It’s almost hard to believe, but it was just two years ago that Michigan and Michigan State were both top ten teams when they met. ESPN College Gameday was in East Lansing. The build-up for the game was as high as it had been in recent memory. The game itself did not disappoint. A classic that more than lived up to the hype, as Michigan State, behind transcendent running back Kenneth Walker III, came back from a 16-point fourth quarter deficit to hand the Wolverines their first loss of the season.
Michigan bounced back and went on to win the Big Ten – its first conference title in a generation – and advanced to the College Football Playoff. Michigan State lost a pair of conference games over the remainder of the season, but defeated Pittsburgh in the Peach Bowl to complete an 11-win season and join Michigan in the top ten in the final rankings. In just his second year in East Lansing, head coach Mel Tucker was the toast of the town.
Since then, things have gone decidedly differently for the two schools.
Michigan repeated its success of 2021 in 2022, capturing the Big Ten and advancing to the College Football Playoff for the second consecutive season. Since losing in East Lansing two years ago, Jim Harbaugh and his Wolverines are 25-2. This season, the undefeated Wolverines hope not to just repeat their success of the past two years, but to exceed it.
For Michigan State, it’s another story all together.
After a disappointing 2022 season in which Michigan State finished 5-7, Tucker said at this year’s Big Ten Media Days that this year’s team was the most talented he’s had at Michigan State. Since making that proclamation, Tucker is no longer around and the Spartans sit at 2-4, coming into Saturday’s game riding a four-game losing streak – and fresh off a game in which they surrendered an 18-point fourth quarter lead to Rutgers.
Suffice it to say, the ESPN College Gameday crew won’t be in town this year.
So what can be expected when the teams meet Saturday night? Michigan comes into the game as a decided favorite (by more than three touchdowns), but is this a rivalry, like so many are described, in which you can throw out the records?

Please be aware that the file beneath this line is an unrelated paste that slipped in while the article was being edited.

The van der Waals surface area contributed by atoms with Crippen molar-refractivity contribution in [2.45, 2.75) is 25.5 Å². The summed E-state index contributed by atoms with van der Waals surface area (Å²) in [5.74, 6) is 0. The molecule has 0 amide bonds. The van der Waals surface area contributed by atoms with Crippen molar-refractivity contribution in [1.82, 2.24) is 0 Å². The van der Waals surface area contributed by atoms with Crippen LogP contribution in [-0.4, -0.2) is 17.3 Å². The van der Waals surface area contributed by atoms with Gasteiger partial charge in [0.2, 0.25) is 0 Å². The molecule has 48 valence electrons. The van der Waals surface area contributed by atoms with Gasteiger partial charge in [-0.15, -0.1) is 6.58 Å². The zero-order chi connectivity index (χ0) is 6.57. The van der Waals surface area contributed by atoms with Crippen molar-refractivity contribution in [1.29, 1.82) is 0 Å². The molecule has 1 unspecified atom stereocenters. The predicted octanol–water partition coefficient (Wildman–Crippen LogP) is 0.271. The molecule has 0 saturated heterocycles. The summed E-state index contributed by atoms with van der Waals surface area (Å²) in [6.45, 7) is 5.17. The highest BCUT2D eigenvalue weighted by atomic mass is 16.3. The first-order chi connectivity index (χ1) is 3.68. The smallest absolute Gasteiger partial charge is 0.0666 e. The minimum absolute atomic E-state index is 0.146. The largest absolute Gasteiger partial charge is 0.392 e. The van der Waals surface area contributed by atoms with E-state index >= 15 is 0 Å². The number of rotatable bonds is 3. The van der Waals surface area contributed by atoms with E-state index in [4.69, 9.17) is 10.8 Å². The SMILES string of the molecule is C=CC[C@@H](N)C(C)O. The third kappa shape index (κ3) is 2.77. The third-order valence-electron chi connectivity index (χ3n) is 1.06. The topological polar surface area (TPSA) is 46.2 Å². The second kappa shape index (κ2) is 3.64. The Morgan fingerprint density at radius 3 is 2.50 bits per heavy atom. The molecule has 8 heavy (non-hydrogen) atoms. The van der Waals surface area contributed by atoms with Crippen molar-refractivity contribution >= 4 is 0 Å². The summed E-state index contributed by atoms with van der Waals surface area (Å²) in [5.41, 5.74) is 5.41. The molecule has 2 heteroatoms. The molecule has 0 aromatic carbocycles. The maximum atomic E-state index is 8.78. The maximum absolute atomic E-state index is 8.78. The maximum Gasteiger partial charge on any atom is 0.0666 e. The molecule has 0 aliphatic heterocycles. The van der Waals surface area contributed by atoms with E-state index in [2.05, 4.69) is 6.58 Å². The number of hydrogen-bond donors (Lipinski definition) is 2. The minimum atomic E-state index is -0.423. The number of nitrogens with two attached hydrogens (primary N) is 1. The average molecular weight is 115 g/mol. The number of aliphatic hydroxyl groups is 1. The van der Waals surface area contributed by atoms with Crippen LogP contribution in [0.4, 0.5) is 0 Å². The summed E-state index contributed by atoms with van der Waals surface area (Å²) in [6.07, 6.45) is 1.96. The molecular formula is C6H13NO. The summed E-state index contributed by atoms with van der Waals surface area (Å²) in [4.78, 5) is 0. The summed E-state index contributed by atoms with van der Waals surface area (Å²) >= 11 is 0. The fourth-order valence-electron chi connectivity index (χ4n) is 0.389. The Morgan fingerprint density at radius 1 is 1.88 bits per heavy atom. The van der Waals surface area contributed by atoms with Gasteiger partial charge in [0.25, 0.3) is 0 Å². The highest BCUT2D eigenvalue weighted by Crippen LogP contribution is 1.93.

The teams are at such opposite ends of the spectrum this season, that while the Spartan players are saying all the right things (“I believe we’re going to win this football game,” Michigan State’s Dillon Tatum told reporters this week), the Spartan fan base seems to harbor no such illusions. In fact, much of the pregame discussion isn’t about who will win or what the keys to the game will be, but whether Michigan fans will take over Spartan Stadium. Or rather, to what extent they’ll take over.
But that’s not to say that Michigan is looking past its in-state rival or taking anything for granted. To make sure of that, Michigan’s veterans are doing their part to make sure the team is focused – and focused on the right things.
One of those veterans is Blake Corum. Senior linebacker Michael Barrett told reporters that Corum has been very vocal this week, stressing the importance of being ready for the Spartans. Corum’s message hasn’t been lost on his teammates. “We’re going to get their best shot,” senior center Drake Nugent said, “We know that.”
Corum also urged his teammates to not let last year’s post-game antics affect their mindset. Warning his teammates not to play for any sort of revenge factor. “He basically said,” Barrett said of Corum, “Handle your business and keep pushing.”
Which would be wise, because there is plenty at stake for Michigan. Its march toward a third consecutive conference championship and playoff berth would take a serious hit if the Spartans could pull off the upset. Because for the Spartans, motivation won’t be an issue. Beating Michigan – and ruining its season – is about the only thing that could salvage a forgettable season.
Will the Spartans do so? Not likely. But in a game where Michigan State often outperforms expectations, nothing is certain.